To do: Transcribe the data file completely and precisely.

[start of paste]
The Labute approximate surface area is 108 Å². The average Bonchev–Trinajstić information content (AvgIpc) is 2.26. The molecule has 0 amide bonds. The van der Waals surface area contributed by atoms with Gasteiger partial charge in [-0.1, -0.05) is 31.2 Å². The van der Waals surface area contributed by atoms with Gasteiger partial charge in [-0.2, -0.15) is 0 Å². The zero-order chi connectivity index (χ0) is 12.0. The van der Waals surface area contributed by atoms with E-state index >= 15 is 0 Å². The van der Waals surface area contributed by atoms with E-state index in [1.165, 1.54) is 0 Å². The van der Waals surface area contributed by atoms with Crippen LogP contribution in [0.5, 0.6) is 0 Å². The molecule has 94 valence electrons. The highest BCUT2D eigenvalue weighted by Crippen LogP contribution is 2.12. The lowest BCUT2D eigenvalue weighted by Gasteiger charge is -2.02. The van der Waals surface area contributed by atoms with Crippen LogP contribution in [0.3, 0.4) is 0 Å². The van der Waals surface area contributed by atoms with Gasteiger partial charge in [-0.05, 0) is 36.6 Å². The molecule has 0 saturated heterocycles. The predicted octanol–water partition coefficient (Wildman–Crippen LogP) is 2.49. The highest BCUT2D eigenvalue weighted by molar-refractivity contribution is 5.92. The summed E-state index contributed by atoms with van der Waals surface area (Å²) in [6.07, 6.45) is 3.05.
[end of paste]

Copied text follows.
The Labute approximate surface area is 108 Å². The average Bonchev–Trinajstić information content (AvgIpc) is 2.26. The molecule has 0 amide bonds. The van der Waals surface area contributed by atoms with Gasteiger partial charge in [-0.1, -0.05) is 31.2 Å². The van der Waals surface area contributed by atoms with Gasteiger partial charge in [-0.2, -0.15) is 0 Å². The zero-order chi connectivity index (χ0) is 12.0. The van der Waals surface area contributed by atoms with E-state index >= 15 is 0 Å². The van der Waals surface area contributed by atoms with E-state index in [1.165, 1.54) is 0 Å². The van der Waals surface area contributed by atoms with Crippen LogP contribution in [0.5, 0.6) is 0 Å². The molecule has 94 valence electrons. The highest BCUT2D eigenvalue weighted by Crippen LogP contribution is 2.12. The lowest BCUT2D eigenvalue weighted by Gasteiger charge is -2.02. The van der Waals surface area contributed by atoms with Crippen LogP contribution in [0.3, 0.4) is 0 Å². The van der Waals surface area contributed by atoms with Gasteiger partial charge in [-0.05, 0) is 36.6 Å². The molecule has 0 saturated heterocycles. The predicted octanol–water partition coefficient (Wildman–Crippen LogP) is 2.49. The highest BCUT2D eigenvalue weighted by molar-refractivity contribution is 5.92. The summed E-state index contributed by atoms with van der Waals surface area (Å²) in [6.07, 6.45) is 3.05.